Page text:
The Supernatural review: S04E11-22

From ‘Family Remains’ through to ‘Lucifer Rising’.

Recently, I’ve had cause to watch the entire run of Supernatural through, by means of introducing it to my partner and various other friends. As a build-up to the new season next September, and as I’ve finished my previous series of literary micro-reviews, I’ve decided to go through every episode to date.

I’ll aim to get these up twice a week, on Tuesday and Friday mornings, but the schedule may deviate. For now, season 4, episodes 11-22.

‘Family Remains’
Writer: Jeremy Carver / Director: Phil Sgriccia

Relatively run-of-the-mill for the midseason return episode, but ‘Family Remains’ manages to hit the right notes nonetheless. It’s tense in the right places, creepy in others, and it’s been a while since the ‘humans are just as evil’ angle, so we’ll forgive them for repetition.

‘Criss Angel Is A Douchebag’
Writer: Julie Siege / Director: Robert Singer

I’m going to be honest, I didn’t enjoy this episode at all. Some of the elements worked – the plotline about three aging magicians losing touch with an evolving world – but it could have been so much more. Instead, it seemed a bit schlocky in places, with a twist anyone could have seen coming a mile off.

‘After School Special’
Writer: Andrew Dabb, Daniel Loflin / Director: Adam Kane

The kid who plays young Sam in this episode does really well. I do enjoy the flashback scenes, and it’s particularly poignant given the upcoming development of Sam in the series. Yes, the villain wasn’t great, but it was a decent point that small actions can have huge repercussions, ones that we don’t necessarily intend or forsee.

‘Sex And Violence’
Writer: Cathryn Humphris / Director: Charles Beeson

There’s a lot to like and dislike in this episode. For the positives, Sam and Dean having to carry on their charade in front of another FBI agent, and Bobby’s great turn on the telephone. For the negatives, Sam and Dean’s fight and division, which lessened the impact of it later.

‘Death Takes A Holiday’
Writer: Steve Boyum / Director: Jeremy Carver

Season four comes back to form with this episode, which also sees the return of Tess, back from wherever Azazel banished her to in season two’s debut. Nicely shot, with a really sad subplot for the kid, it also kicked the story forward a bit more after several episodes that seemed to tread water.

‘On The Head Of A Pin’
Writer: Ben Edlund / Director: Mike Rohl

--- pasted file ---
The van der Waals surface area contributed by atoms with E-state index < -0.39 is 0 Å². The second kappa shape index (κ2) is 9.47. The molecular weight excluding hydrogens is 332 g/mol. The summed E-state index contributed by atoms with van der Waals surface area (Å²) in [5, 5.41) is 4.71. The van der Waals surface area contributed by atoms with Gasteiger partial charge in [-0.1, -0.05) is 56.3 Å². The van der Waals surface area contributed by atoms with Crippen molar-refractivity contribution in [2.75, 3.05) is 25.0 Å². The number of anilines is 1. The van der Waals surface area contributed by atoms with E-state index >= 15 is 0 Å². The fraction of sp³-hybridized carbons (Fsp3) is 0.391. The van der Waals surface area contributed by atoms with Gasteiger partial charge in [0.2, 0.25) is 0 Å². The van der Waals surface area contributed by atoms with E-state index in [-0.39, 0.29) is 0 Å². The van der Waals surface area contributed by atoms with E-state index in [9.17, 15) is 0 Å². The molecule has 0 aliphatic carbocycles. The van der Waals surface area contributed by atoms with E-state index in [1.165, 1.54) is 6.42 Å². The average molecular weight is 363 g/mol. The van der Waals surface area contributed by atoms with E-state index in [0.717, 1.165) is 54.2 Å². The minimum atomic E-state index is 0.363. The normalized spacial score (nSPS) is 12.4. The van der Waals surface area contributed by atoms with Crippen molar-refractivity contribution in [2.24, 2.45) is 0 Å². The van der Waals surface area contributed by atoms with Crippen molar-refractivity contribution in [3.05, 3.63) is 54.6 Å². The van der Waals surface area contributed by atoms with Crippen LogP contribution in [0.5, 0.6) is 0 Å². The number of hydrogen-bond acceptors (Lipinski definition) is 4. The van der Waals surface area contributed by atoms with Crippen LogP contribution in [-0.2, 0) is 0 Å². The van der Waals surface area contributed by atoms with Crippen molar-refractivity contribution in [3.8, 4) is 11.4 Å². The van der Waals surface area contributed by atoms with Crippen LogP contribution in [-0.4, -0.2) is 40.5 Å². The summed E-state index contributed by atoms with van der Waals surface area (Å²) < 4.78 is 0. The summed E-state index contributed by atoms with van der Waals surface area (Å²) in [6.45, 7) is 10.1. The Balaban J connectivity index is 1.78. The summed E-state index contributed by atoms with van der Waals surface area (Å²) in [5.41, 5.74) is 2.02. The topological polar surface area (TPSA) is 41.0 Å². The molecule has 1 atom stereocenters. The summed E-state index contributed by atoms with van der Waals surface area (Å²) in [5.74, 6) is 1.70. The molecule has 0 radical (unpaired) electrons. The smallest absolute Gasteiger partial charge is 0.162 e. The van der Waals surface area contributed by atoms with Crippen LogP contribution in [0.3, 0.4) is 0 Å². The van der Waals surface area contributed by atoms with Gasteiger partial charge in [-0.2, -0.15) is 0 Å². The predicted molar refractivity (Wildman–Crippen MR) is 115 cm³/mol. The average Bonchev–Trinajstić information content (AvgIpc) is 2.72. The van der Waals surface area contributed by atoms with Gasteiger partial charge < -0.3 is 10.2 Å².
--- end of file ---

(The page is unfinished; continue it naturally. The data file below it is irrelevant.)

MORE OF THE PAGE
A fan favourite, and with good reason, ‘On The Head Of A Pin’ has so much story progression that it’s amazing they crammed it into one 45-minute slot. Dean’s interaction with Alastair is great, and the big revelation is shocking. It’s just a shame they never really followed up the psychological damage that it must have done to Dean.

‘It’s A Terrible Life’
Writer: Sera Gamble / Director: James L Conway

“I’m on the cleanse!” A more light-hearted interlude between the encroaching darkness of the last few instalments and the relentless charge of the back three is a welcome one, and it manages to crowbar in a bit of plot to boot, as well as introducing a hugely important character in the form of Zachariah.

‘The Monster At The End Of This Book’
Writer: Julie Siege, Nancy Weiner / Director: Mike Rohl

The first of the big meta episodes comes next, introducing Chuck and the archangels. It’s one of the great Supernatural instalments in my opinion, cleverly written with a deft hand of characterisation for a primary antagonist, more or less a rare thing in serialised television like this.

‘Jump The Shark’
Writer: Andrew Dabb, Daniel Loflin / Director: Phil Sgriccia

I could take or leave this episode. I suspect that it was put in as a backdoor for the later episodes of season five, an escape hatch that the writers could take if they penned themselves into a corner vis-a-vis the main arc, which I personally think I was proved right on. It’s got a nice twist at the end, but it’s nothing special.

‘The Rapture’
Writer: Jeremy Carver / Director: Charles Beeson

I really enjoyed ‘The Rapture’, although I know some fans weren’t overly impressed with the two penultimate episodes of season four. It was nice to see a more human edge to Castiel through his host, despite his new line of obedience to Heaven through his abduction, and it closed off a big unanswered question in the form of Jimmy.

‘When The Levee Breaks’
Writer: Sera Gamble / Director: Robert Singer

A midpoint between the brewing conflict and open war, ‘When The Levee Breaks’ is a necessarily slow episode that takes its time and deals with Sam’s addiction problem. Jensen Ackles and Jim Beaver both do great jobs in this episode, and it was a nice touch to have Dean repeat his own father’s words to Sam. It’s just a bit dull, though.

‘Lucifer Rising’
Writer: Eric Kripke / Director: Eric Kripke

The season four finale promised to be explosive, and didn’t disappoint. Ruby was finally revealed for what she really was, but it wasn’t until this episode that I was 100 per cent on her true alignment. It’s a great climax, and I can remember five months of hell waiting for the next part. One of the best.

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